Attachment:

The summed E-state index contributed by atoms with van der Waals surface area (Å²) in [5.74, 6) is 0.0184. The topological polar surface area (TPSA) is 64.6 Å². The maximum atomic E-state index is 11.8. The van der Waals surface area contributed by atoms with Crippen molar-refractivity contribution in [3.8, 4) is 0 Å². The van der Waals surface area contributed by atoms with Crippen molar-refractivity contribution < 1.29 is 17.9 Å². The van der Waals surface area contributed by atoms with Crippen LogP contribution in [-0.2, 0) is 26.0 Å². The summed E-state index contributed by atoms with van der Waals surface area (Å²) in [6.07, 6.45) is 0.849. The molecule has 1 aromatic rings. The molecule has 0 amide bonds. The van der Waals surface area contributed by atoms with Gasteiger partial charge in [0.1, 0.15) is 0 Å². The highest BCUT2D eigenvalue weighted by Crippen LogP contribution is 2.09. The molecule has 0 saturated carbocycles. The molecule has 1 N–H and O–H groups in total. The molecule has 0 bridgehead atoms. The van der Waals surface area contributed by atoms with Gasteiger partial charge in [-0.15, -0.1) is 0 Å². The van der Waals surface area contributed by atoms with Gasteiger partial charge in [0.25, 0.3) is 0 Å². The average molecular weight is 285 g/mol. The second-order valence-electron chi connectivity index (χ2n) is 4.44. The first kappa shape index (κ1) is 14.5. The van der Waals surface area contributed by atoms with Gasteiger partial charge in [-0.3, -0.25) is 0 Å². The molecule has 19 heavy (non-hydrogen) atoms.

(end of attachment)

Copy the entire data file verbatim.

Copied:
The summed E-state index contributed by atoms with van der Waals surface area (Å²) in [5.74, 6) is 0.0184. The topological polar surface area (TPSA) is 64.6 Å². The maximum atomic E-state index is 11.8. The van der Waals surface area contributed by atoms with Crippen molar-refractivity contribution in [3.8, 4) is 0 Å². The van der Waals surface area contributed by atoms with Crippen molar-refractivity contribution < 1.29 is 17.9 Å². The van der Waals surface area contributed by atoms with Crippen LogP contribution in [-0.2, 0) is 26.0 Å². The summed E-state index contributed by atoms with van der Waals surface area (Å²) in [6.07, 6.45) is 0.849. The molecule has 1 aromatic rings. The molecule has 0 amide bonds. The van der Waals surface area contributed by atoms with Gasteiger partial charge in [0.1, 0.15) is 0 Å². The highest BCUT2D eigenvalue weighted by Crippen LogP contribution is 2.09. The molecule has 0 saturated carbocycles. The molecule has 1 N–H and O–H groups in total. The molecule has 0 bridgehead atoms. The van der Waals surface area contributed by atoms with Gasteiger partial charge in [-0.15, -0.1) is 0 Å². The van der Waals surface area contributed by atoms with Gasteiger partial charge in [0.25, 0.3) is 0 Å². The average molecular weight is 285 g/mol. The second-order valence-electron chi connectivity index (χ2n) is 4.44. The first kappa shape index (κ1) is 14.5. The van der Waals surface area contributed by atoms with Gasteiger partial charge in [-0.3, -0.25) is 0 Å². The molecule has 19 heavy (non-hydrogen) atoms.